You’ve got the beat?
Is it important if you want to impress your significant other on the dance floor? Absolutely. Could it be relevant in other instances? Based on recent research, it sure seems like it!
124 high school students were studied at Northwestern University and the surprising link between music, rhythmic abilities and language skills was published in The Journal of Neuroscience.
Dr. Nina Kraus works shows, for the first time, biological evidence linking the ability to keep a beat to the neural encoding of speech sounds as it has significant implications for reading.
Dr. Kraus was able to demonstrate that accurate beat keeping involves synchronization between the parts of the brain responsible for hearing as well as movement.
Hearing sounds of speech and associating them with the letters comprising written words is crucial to learning how to read, say the Northwestern researchers. They reasoned that the association between reading and beat synchronization likely has a common basis in the auditory system.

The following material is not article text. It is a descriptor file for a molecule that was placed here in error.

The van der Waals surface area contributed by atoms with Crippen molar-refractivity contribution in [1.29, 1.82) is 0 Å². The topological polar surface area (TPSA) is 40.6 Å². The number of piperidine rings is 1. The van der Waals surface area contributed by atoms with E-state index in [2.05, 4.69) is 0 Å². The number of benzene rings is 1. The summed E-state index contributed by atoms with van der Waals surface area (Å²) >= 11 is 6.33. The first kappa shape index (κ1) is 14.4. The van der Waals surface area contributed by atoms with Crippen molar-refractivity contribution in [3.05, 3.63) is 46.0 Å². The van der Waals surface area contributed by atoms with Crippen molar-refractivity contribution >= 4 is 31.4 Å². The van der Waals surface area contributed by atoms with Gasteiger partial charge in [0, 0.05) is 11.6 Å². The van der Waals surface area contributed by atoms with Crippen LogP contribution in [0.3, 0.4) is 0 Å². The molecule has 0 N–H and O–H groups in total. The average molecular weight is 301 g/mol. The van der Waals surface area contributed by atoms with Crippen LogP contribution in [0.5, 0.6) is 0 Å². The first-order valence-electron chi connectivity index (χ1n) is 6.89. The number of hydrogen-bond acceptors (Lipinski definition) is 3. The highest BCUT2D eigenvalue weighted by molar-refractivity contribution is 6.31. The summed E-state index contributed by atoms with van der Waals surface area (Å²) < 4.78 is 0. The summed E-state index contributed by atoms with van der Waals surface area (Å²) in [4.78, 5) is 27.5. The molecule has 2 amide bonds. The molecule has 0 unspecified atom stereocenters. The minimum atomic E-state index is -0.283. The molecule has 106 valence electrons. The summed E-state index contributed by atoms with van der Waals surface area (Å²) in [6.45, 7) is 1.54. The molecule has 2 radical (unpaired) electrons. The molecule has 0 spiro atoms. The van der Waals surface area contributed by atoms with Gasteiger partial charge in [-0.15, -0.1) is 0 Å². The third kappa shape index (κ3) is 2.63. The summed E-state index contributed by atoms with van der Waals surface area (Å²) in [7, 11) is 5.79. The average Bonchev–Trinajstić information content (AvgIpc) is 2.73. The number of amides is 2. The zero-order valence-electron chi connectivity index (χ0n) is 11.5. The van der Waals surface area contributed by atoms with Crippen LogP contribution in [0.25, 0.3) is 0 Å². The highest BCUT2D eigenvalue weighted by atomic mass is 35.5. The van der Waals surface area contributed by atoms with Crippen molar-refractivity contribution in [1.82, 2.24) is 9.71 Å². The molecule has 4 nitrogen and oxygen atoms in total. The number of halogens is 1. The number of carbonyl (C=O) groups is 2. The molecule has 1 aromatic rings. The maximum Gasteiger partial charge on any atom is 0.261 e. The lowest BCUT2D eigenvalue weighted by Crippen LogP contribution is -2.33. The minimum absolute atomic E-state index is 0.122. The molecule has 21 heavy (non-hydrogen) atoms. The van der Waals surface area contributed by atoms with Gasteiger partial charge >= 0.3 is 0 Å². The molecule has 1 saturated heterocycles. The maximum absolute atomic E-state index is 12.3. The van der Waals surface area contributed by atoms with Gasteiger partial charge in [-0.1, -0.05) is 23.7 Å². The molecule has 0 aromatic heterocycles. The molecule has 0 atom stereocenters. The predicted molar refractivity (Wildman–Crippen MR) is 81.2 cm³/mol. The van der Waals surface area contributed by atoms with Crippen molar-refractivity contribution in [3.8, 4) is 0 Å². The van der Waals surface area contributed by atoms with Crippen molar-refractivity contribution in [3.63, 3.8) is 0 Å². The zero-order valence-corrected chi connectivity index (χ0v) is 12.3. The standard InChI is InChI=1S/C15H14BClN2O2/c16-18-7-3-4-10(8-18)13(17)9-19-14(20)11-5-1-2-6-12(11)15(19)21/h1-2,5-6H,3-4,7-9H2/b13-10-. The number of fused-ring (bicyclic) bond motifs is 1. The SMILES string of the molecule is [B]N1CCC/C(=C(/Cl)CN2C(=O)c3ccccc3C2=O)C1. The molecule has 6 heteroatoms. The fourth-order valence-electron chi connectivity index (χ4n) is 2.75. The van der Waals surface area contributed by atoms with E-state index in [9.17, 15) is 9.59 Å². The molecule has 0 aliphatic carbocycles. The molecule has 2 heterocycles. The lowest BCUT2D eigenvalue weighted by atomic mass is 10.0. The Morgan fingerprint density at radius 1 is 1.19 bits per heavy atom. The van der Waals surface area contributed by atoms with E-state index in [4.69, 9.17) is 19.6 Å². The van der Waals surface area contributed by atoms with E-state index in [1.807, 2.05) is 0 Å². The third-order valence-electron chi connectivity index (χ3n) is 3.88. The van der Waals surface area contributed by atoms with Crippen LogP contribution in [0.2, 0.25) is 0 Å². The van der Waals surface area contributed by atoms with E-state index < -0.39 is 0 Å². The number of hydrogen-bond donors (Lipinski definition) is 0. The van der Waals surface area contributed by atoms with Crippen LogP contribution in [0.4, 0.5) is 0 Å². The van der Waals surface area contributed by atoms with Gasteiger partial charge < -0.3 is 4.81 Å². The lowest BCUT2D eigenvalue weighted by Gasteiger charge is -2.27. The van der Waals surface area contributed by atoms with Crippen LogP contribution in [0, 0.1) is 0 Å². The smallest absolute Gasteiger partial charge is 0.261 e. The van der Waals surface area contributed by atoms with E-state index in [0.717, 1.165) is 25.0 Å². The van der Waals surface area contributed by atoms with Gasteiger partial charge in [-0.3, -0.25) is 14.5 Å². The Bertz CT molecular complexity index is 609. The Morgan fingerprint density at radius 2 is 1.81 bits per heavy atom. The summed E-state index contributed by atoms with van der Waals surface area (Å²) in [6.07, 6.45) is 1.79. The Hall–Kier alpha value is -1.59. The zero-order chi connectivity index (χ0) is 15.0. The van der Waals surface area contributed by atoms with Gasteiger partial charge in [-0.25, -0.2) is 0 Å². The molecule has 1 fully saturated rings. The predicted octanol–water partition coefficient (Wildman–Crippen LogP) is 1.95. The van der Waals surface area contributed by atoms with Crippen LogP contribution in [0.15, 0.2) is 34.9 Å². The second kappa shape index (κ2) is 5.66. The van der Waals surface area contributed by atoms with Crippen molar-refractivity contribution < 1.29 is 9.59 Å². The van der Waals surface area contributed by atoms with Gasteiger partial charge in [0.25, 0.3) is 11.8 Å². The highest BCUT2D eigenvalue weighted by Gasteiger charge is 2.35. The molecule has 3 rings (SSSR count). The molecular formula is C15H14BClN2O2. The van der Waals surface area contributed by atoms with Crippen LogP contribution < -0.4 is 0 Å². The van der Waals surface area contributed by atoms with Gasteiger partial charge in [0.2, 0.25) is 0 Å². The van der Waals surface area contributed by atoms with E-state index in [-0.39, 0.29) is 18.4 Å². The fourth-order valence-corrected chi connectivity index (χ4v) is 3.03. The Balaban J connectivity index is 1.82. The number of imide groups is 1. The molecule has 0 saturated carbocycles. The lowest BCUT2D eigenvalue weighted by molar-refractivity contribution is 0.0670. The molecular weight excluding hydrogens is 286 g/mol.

Two tests were performed on the subjects. In the first test, they were asked to listen to a metronome and tap their finger along to it on a special tapping pad. Tapping accuracy was computed based on how closely their taps aligned in time to the tick-tock of the metronome.
In the second test, a “brainwave test”, the subjects were fitted to electrodes measuring the consistency of their brain response to a repeated syllable.
The more accurate the subjects were at tapping along to the beat, the more consistent their brain response was to the speech syllable.
Kraus says that rhythm is an integral part of both music and language.
Could it be then that, if we improve coordination and balance, we can improve cognitive performance?
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